"The Conservative Party has forgotten the qualities of loyalty, pragmatism, duty, patriotism, humility and service"
Peter Oborne in the Telegraph has written one of the most perceptive analyses of the contemporary Conservative Party in a very long time. But it's a bit rich of him (and the Telegraph) to blame B-rate backbenchers for handing the next general election to Ed Miliband when he (and they) are constantly carping and criticising. It may indeed be that David Cameron hates his party and much of his party loathes him, but it is journalists like Oborne and newspapers like the Telegraph which fan the discontent.
The most perceptive comments are on the nature and character of old and new Tory MPs, and how this transation has shifted the expression of Conservatism:
...The truth is that the character of Tory MPs has mutated in the course of little more than a generation. For almost all of the 20th century, Conservatives were guided by the essential Christian insight that their personal needs, ambitions and egos were the things which mattered least of all. Their lives only had meaning and purpose within the context of the great institutions of church and state.Which brings us to the illustration His Grace has selected for today's post. The people (and Her Majesty) want authentic and intelligent representatives who understand and appreciate those qualities of loyalty, pragmatism, duty, patriotism, humility and service. Previous generations of Conservatives were indeed guided by the essential Christian insight that their personal needs, ambitions and egos were the things which mattered least of all. Yet cast adrift in a sea of relativism and promoted beyond their capabilities, many of the new generation see politics as the fulfilment of personal ambition rather than as a dutiful public service. And it is noteworthy that this shift in perceptions is contiguous with changing attitudes toward the great institutions of church and state, the meaning, purpose and functions of which are simply no longer widely understood by many Conservative MPs.
...Second, the Conservative Party, as traditionally constituted, always understood that the national interest was more important than party advantage. This was an intuition that confounded and baffled Labour, whose political analysis was founded on class antagonism.
Thus traditional Tories always welcomed coalition government as a fine expression of patriotism in response to a common emergency – think of the way that Bonar Law took second place to Lloyd George, or Stanley Baldwin stood aside for Ramsay MacDonald. The modern Tory party, in sharp contrast, views coalition with churlish and blinkered resentment. This is because its MPs think too much of partisan advantage and sectional interest.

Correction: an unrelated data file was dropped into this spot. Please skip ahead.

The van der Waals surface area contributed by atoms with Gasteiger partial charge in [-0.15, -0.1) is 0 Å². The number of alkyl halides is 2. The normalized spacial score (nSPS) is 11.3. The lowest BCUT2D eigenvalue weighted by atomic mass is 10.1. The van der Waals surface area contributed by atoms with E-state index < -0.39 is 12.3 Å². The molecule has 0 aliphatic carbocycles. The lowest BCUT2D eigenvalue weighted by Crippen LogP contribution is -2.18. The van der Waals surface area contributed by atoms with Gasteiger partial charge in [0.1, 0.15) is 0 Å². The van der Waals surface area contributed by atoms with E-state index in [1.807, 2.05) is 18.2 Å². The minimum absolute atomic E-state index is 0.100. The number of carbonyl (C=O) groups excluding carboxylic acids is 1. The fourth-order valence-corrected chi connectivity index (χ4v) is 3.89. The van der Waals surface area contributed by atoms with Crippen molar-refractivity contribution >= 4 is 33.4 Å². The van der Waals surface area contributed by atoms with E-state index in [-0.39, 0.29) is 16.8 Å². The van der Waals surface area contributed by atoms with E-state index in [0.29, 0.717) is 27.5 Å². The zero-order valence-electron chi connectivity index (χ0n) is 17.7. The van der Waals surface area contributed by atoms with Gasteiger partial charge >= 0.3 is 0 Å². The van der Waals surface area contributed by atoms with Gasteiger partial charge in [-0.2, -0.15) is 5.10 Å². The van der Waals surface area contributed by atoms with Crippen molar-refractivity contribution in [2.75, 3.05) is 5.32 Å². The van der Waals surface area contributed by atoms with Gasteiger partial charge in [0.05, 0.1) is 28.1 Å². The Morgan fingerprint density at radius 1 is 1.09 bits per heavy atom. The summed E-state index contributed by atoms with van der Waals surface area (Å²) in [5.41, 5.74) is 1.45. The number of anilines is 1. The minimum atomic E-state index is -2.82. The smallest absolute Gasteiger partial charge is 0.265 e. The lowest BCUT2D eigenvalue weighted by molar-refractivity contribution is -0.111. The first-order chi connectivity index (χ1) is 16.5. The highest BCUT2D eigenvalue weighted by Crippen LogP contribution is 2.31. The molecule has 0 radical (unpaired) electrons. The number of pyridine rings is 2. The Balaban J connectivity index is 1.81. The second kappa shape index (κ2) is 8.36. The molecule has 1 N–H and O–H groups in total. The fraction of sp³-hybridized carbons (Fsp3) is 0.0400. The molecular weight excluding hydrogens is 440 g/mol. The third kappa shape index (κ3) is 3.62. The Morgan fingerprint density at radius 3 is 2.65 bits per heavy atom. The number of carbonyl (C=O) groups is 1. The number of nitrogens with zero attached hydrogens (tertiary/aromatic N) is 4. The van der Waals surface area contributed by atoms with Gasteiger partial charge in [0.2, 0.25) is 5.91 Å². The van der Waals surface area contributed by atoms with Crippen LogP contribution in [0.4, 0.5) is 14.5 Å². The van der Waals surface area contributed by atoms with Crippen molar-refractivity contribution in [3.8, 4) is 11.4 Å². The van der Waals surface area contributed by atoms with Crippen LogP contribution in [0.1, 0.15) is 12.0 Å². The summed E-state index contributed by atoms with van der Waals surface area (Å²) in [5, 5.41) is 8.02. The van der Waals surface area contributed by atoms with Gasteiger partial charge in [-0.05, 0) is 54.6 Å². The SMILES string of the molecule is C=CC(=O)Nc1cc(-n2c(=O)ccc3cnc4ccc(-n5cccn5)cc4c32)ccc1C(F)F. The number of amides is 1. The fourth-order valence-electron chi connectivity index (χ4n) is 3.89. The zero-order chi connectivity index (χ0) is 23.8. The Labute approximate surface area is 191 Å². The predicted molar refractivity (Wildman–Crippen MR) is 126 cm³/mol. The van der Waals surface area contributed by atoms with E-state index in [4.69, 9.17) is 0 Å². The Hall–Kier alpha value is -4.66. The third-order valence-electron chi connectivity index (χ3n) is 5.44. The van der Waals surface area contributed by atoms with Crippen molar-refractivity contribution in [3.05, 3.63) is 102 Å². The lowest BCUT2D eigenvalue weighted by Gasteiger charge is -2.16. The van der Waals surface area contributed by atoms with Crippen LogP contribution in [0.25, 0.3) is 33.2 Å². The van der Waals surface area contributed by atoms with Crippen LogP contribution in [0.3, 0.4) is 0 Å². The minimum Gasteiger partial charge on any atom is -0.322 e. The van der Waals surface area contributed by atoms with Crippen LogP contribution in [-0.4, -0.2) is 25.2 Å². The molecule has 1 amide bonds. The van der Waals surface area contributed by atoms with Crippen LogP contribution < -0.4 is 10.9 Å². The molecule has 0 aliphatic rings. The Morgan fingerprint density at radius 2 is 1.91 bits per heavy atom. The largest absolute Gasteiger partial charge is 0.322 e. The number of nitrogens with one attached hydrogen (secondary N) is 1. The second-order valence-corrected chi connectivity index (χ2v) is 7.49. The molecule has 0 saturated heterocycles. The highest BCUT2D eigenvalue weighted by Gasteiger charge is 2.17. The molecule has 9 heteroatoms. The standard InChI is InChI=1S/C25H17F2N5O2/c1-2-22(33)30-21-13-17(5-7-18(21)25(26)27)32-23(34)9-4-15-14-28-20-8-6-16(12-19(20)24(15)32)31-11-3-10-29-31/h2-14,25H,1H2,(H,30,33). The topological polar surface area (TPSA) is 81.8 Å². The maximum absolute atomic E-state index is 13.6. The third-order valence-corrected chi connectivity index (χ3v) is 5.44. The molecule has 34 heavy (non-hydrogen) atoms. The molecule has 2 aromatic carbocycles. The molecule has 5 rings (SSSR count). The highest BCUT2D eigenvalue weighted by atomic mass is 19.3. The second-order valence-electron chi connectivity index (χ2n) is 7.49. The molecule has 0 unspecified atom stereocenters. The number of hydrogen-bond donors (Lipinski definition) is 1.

Third, the Conservative Party used to be the stupid party, on the whole a positive thing. Many allegedly stupid Conservatives, with Willie Whitelaw the classic example, were intelligent but not intellectual (another distinction that Labour and its allies in the liberal media found hard to comprehend). Tories like Whitelaw, who had lived through the 1930s and served as a tank commander in the Second World War, knew at first hand the damage that abstract ideas could do.
In a linked insight, they also understood that the vast bulk of government was not about changing the world, but about compromise and pragmatism. Over the past 12 months, by contrast, the Tories have developed an enthusiasm for ideological purity that recalls the Labour Party of the late 1970s. Last week, a Tory MP named Brian Binley published an “open letter” to the Prime Minister, a moment of preposterous self-importance that was nevertheless taken seriously by many people who ought to have known better.
To sum up, the Conservative Party has forgotten the qualities of loyalty, pragmatism, duty, patriotism, humility and service that served it so well over the past two centuries. It has lost its sense of history, and lives in a perpetual present characterised by frantic manoeuvring for immediate political gain. Many of its MPs, though of high intellect, unfortunately are of low character. This is a state of affairs which does not merely threaten its chances of winning the next election, but throws its long-term survival into serious doubt.
David Cameron, as party leader, must take some of the responsibility for this. He threw his personal weight behind some of the MPs who have inflicted the worst damage, such as Louise Mensch and Zac Goldsmith, the insubstantial and foppish member for Richmond. More seriously, the Prime Minister and his ally George Osborne have failed to provide moral leadership.
Mr Osborne, in particular, gives the damaging impression that politics is a game which belongs to a tiny coterie of clever, devious and extremely rich people. Both Mr Cameron and Mr Osborne – they are so close personally and politically that they deserve the joint appellation of Camborne – show far too little appreciation of the importance of institutions in British public life, less still of the historical foundations of the Conservative Party.
They remain transfixed by the electoral success of Tony Blair, and regard The Unfinished Revolution, the shallow masterpiece written by Mr Blair’s late pollster Philip Gould, as a rule book for how politics should be conducted, rather than what it really is: a nightmarish warning. The controversial gay marriage initiative may well be an attempt to emulate Tony Blair’s famous “Clause Four” moment, when he asserted his own authority at the expense of the Labour Party.